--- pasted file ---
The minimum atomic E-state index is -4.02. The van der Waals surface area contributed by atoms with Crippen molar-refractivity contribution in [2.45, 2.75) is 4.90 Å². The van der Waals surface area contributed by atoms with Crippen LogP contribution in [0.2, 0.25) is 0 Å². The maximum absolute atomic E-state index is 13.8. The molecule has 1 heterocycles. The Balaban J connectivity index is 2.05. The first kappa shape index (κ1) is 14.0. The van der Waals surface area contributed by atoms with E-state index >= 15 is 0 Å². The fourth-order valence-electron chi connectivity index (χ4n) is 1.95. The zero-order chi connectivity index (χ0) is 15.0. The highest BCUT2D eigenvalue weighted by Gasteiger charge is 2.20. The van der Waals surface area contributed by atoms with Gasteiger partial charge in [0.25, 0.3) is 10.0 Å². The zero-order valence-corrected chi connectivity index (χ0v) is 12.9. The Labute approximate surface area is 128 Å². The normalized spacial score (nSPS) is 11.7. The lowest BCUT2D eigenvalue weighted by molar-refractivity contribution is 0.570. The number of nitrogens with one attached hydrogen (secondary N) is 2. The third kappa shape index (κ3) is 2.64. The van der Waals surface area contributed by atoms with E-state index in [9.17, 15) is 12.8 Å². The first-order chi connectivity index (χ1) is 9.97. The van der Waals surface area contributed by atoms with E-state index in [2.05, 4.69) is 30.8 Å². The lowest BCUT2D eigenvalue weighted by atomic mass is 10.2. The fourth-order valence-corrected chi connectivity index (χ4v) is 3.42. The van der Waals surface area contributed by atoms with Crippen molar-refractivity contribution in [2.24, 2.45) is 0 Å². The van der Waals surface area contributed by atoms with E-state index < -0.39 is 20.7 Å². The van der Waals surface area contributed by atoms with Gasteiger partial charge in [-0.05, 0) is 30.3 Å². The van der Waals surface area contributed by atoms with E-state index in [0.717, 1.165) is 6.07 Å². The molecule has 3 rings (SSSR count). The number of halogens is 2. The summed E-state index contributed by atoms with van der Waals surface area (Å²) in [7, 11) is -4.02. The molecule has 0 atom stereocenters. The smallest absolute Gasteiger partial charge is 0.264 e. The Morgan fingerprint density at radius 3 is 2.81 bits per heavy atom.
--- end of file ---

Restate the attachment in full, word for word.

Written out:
The minimum atomic E-state index is -4.02. The van der Waals surface area contributed by atoms with Crippen molar-refractivity contribution in [2.45, 2.75) is 4.90 Å². The van der Waals surface area contributed by atoms with Crippen LogP contribution in [0.2, 0.25) is 0 Å². The maximum absolute atomic E-state index is 13.8. The molecule has 1 heterocycles. The Balaban J connectivity index is 2.05. The first kappa shape index (κ1) is 14.0. The van der Waals surface area contributed by atoms with E-state index >= 15 is 0 Å². The fourth-order valence-electron chi connectivity index (χ4n) is 1.95. The zero-order chi connectivity index (χ0) is 15.0. The highest BCUT2D eigenvalue weighted by Gasteiger charge is 2.20. The van der Waals surface area contributed by atoms with Gasteiger partial charge in [0.25, 0.3) is 10.0 Å². The zero-order valence-corrected chi connectivity index (χ0v) is 12.9. The Labute approximate surface area is 128 Å². The normalized spacial score (nSPS) is 11.7. The lowest BCUT2D eigenvalue weighted by molar-refractivity contribution is 0.570. The number of nitrogens with one attached hydrogen (secondary N) is 2. The third kappa shape index (κ3) is 2.64. The van der Waals surface area contributed by atoms with E-state index in [9.17, 15) is 12.8 Å². The first-order chi connectivity index (χ1) is 9.97. The van der Waals surface area contributed by atoms with E-state index in [2.05, 4.69) is 30.8 Å². The lowest BCUT2D eigenvalue weighted by atomic mass is 10.2. The fourth-order valence-corrected chi connectivity index (χ4v) is 3.42. The van der Waals surface area contributed by atoms with Crippen molar-refractivity contribution in [2.24, 2.45) is 0 Å². The van der Waals surface area contributed by atoms with E-state index < -0.39 is 20.7 Å². The van der Waals surface area contributed by atoms with Gasteiger partial charge in [-0.05, 0) is 30.3 Å². The van der Waals surface area contributed by atoms with E-state index in [0.717, 1.165) is 6.07 Å². The molecule has 3 rings (SSSR count). The number of halogens is 2. The summed E-state index contributed by atoms with van der Waals surface area (Å²) in [7, 11) is -4.02. The molecule has 0 atom stereocenters. The smallest absolute Gasteiger partial charge is 0.264 e. The Morgan fingerprint density at radius 3 is 2.81 bits per heavy atom.